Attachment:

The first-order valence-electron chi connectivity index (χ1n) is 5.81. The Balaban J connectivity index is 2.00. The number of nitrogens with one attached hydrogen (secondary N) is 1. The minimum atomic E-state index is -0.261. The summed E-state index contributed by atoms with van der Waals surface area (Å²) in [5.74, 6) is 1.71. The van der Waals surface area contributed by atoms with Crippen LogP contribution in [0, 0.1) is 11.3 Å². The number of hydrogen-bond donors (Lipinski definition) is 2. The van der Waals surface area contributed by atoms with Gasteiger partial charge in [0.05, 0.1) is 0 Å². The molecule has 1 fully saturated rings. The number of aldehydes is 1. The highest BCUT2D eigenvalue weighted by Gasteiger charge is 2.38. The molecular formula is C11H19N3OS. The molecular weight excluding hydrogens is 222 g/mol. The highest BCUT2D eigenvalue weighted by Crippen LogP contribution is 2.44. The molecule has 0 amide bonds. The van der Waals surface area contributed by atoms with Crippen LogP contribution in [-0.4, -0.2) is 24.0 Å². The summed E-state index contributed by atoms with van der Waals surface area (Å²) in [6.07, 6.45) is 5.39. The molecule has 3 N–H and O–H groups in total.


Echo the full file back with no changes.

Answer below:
The first-order valence-electron chi connectivity index (χ1n) is 5.81. The Balaban J connectivity index is 2.00. The number of nitrogens with one attached hydrogen (secondary N) is 1. The minimum atomic E-state index is -0.261. The summed E-state index contributed by atoms with van der Waals surface area (Å²) in [5.74, 6) is 1.71. The van der Waals surface area contributed by atoms with Crippen LogP contribution in [0, 0.1) is 11.3 Å². The number of hydrogen-bond donors (Lipinski definition) is 2. The van der Waals surface area contributed by atoms with Gasteiger partial charge in [0.05, 0.1) is 0 Å². The molecule has 1 fully saturated rings. The number of aldehydes is 1. The highest BCUT2D eigenvalue weighted by Gasteiger charge is 2.38. The molecular formula is C11H19N3OS. The molecular weight excluding hydrogens is 222 g/mol. The highest BCUT2D eigenvalue weighted by Crippen LogP contribution is 2.44. The molecule has 0 amide bonds. The van der Waals surface area contributed by atoms with Crippen LogP contribution in [-0.4, -0.2) is 24.0 Å². The summed E-state index contributed by atoms with van der Waals surface area (Å²) in [6.07, 6.45) is 5.39. The molecule has 3 N–H and O–H groups in total.